Dries Van Noten talks about the launch of his beauty line

Dries Van Noten compares smelling her perfume to eating olives. “The first one makes you go, ‘Ooh, what is that? he said on Zoom from his Antwerp studio. “But after that, you still like it. I think you have to learn to appreciate things, and sometimes you have to learn to appreciate my vision of beauty.

The fact that beauty can (and often should be) consciously achieved rather than immediately perceived has been a defining characteristic of Van Noten’s work since he launched his first fashion collection in 1986. The Belgian designer is a connoisseur of contradictions , with an unparalleled ability to synthesize wearable art. opposites – loose streetwear silhouettes and impeccably tailored tailoring. The collections are influenced by the intellectual (he once based an entire season on the painting of Elizabeth Peyton, Democrats are more beautiful (according to John Horowitz)2011) and the mundane (prints made from iPhone photos taken by his team), while styles from disparate pasts (19th century dandies, 70s Glam Rock) are recovered and reworked to create resolutely modern pieces.

The story behind Dries Van Noten Beauty

Van Noten in his vast textile workshop in Antwerp

The most crystalline expression of Van Noten’s penchant for “impossible combinations” is unquestionably his use of color and pattern. He produces all his own textiles (the portrait shown here was taken from his shop) and his particular genius as a designer lies in his ability to combine textures, patterns and colors that for anyone else , would seem inherently false. Take, for example, her latest S/S 2022 collection, which paired psychedelic screen-printed buttonholes with flapper fringe outfits of seafoam green, tangerine and royal blue.

The new Dries Van Noten Beauty sees the designer translate his unique understanding of color and texture into a new medium and create a beauty line unlike anything in the industry. “There’s so much beauty out there. Can we still do something? Van Noten wondered before casting the line. “For me the answer was yes, we can tell a different story. with my fashion collections, I am a storyteller. My clothes make you feel certain associations and connections, because I work with all these contrasts, all these opposites.

Currently, the collection includes perfumes, lipsticks and complementary accessories, including compact mirrors, combs and clutches. The fragrance collection includes ten genderless scents, each created by a different perfumer and each their own unorthodox take on traditional floral scents. Flowers have been an enduring source of inspiration for Van Noten, with his collections regularly featuring prints, colors and shapes inspired by his own gardening. Before the noses get to work on the scents, Van Noten invited them to explore the vast, bucolic garden he maintains at his 19th-century estate near Antwerp.

“I worked with the fragrances the same way I would work with my team when we work on our fashion collections,” explains the designer. “So the idea was really that I gave them a pretty broad briefing. I told them my story. I invited them into our house and into our garden, to see how I work with plants, with flowers in particular – I take risks by combining flowers in strange ways.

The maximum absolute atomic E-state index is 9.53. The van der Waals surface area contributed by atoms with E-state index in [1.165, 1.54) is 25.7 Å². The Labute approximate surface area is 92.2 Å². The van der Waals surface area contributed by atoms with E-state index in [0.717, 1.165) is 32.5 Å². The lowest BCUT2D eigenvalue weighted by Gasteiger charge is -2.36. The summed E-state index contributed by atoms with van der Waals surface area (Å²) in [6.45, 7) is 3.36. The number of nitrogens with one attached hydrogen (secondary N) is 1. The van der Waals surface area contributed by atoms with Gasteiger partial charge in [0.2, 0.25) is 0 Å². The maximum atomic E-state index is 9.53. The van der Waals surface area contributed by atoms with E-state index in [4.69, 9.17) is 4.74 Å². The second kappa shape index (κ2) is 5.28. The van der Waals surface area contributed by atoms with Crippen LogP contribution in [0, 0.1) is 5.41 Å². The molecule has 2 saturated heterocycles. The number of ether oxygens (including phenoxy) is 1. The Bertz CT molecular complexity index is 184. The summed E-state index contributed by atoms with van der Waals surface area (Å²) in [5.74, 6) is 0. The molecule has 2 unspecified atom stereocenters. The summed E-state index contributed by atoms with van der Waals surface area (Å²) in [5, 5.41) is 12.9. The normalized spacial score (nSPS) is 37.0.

Roses are Van Noten’s favorite flower, and the two different rose scents in the fragrance collection are emblematic of his idiosyncratic approach to beauty. Rosa Carnivora, by perfumer Daphné Bugey, is a creamy blend of rose, vetiver and patchouli, while Raving Rose, by perfumer Louise Turner, is a spicy take on the flower with an almost surprising infusion of pepper. Both scents “are kind of a kick in your face,” as Van Noten puts it.

“Something perfectly beautiful can also become boring,” he continues. In many ways, these fragrances are an attempt to revive the inherent beauty of flowers through surprising accords. This approach is reflected in the packaging of the bottles, which juxtapose patterns taken directly from Van Noten’s print collection to visualize the essence of each fragrance. For example, Voodoo Chile is a fresh blend of rosemary, patchouli and cedarwood that comes in a cerulean blue glass bottle with a silver base engraved with herb leaves. Soie Malaquais, a blend of chestnut and silk accord, is contained in a dark burgundy bottle with a Delft blue pottery base.

Parfums Dries Van Noten Beauty, from left Jardin de l’Orangerie, Fleur du Mal and Voodoo Chile

This two-tone packaging is found in lipsticks, which are the first element of what will eventually become a full-fledged make-up range. The lipsticks include 15 satin shades, ten matte shades, five sheer and a sheer balm. For Van Noten, the development of lipstick shades was a natural extension of his experiments with the color and texture of clothing.

“It’s really about finding that balance between the brightness of the colors, and of course, with my background in fabric design, I know very well how to balance those things. It was very interesting to see the colors and discuss the density – whether something should be more glossy or more matte, and how we could go with it. The resulting shades range from classics like matte cherry Crafted Red, to bolder colors like charred eggplant in Bohemian Scarlett or Barbie-esque Neon Pink, to unconventional shades of blue and green soon to be released.

Van Noten’s beauty collection is a clever reiteration of his iconic vision of beauty. One that is contradictory and compelling or, as Van Noten puts it, “what is beautiful to me may be very ugly to you, and vice versa”. Something that is considered by many people to be beautiful, I think it’s boring. This is why I like working on contrasts so much. I like to have strangeness in my beauty. §

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